The news from Earth was not good. When the scandal became known, sentiment had turned against space travel again. For the foreseeable future manned space missions, let alone a Mars one, were going to be out of the question.

She kept looking at the red planet.

A message arrived from mission control. “This is the last update before your return blast. All telemetry indicates a go. Fire up the engines at five minutes after reception of the signal.”

A beep sounded.

She had been forced to cobble together some manual controls. Most computers had broken down. Guess where the money for the shielding went.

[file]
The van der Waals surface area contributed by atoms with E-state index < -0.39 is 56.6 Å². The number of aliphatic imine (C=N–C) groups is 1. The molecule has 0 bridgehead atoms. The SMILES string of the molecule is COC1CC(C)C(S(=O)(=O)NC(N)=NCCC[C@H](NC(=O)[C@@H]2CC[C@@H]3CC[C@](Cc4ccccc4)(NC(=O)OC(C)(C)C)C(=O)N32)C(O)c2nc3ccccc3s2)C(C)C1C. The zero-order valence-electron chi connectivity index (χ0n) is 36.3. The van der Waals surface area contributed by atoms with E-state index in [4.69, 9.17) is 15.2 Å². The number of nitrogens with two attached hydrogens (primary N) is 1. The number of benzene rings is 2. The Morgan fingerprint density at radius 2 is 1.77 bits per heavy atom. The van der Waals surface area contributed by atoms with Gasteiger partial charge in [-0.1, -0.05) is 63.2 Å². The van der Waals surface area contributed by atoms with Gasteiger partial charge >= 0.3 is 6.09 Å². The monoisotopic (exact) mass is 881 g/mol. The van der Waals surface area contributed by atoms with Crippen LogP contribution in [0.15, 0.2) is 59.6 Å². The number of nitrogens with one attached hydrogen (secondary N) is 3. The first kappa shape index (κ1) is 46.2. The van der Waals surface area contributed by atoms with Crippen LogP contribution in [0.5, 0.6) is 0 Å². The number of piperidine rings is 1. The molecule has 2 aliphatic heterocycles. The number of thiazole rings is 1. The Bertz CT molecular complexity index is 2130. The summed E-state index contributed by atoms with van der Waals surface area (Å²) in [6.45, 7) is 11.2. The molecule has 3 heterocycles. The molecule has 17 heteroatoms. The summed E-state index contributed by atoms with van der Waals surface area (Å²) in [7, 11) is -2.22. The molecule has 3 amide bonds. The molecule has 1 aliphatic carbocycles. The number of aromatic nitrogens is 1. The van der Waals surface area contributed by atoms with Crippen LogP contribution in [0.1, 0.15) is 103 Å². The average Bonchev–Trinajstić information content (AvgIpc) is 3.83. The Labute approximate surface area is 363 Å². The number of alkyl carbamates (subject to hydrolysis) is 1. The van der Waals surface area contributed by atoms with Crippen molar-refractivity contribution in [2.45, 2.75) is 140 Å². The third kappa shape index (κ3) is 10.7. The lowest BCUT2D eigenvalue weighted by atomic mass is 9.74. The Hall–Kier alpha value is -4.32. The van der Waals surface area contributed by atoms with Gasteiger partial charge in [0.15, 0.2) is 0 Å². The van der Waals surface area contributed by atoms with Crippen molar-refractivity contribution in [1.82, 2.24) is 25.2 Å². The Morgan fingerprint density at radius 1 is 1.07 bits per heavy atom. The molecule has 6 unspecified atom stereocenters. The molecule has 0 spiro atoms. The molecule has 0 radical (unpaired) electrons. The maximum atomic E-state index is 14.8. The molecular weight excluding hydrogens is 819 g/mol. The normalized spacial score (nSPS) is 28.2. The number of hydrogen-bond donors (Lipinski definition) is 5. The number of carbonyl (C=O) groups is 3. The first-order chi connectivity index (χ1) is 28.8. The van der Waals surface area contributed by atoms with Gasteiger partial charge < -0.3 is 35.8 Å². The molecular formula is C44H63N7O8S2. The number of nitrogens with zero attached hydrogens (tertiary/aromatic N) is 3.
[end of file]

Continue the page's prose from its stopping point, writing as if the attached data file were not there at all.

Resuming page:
“Four minutes from reception of the signal.”

Another beep.

The ship itself did not have enough fuel, so she would have to use the lander's for those orbital manoeuvres. A few carefully timed blasts and Mars' gravity would be swinging her back in no time.

“Three minutes from reception of the next signal.”

Again, a beep.

Still staring at the red globe, the destination of her dreams.




She had made her decision a few days ago, after carefully checking the calculations. She had modified them where needed.


The hatch was sealed. With the press of a button the lander, with her in it, detached. Time seemed to slow down, what was keeping that signal?


The engine roared to life. The last leg of her journey had begun. She would walk on the surface of Mars after all.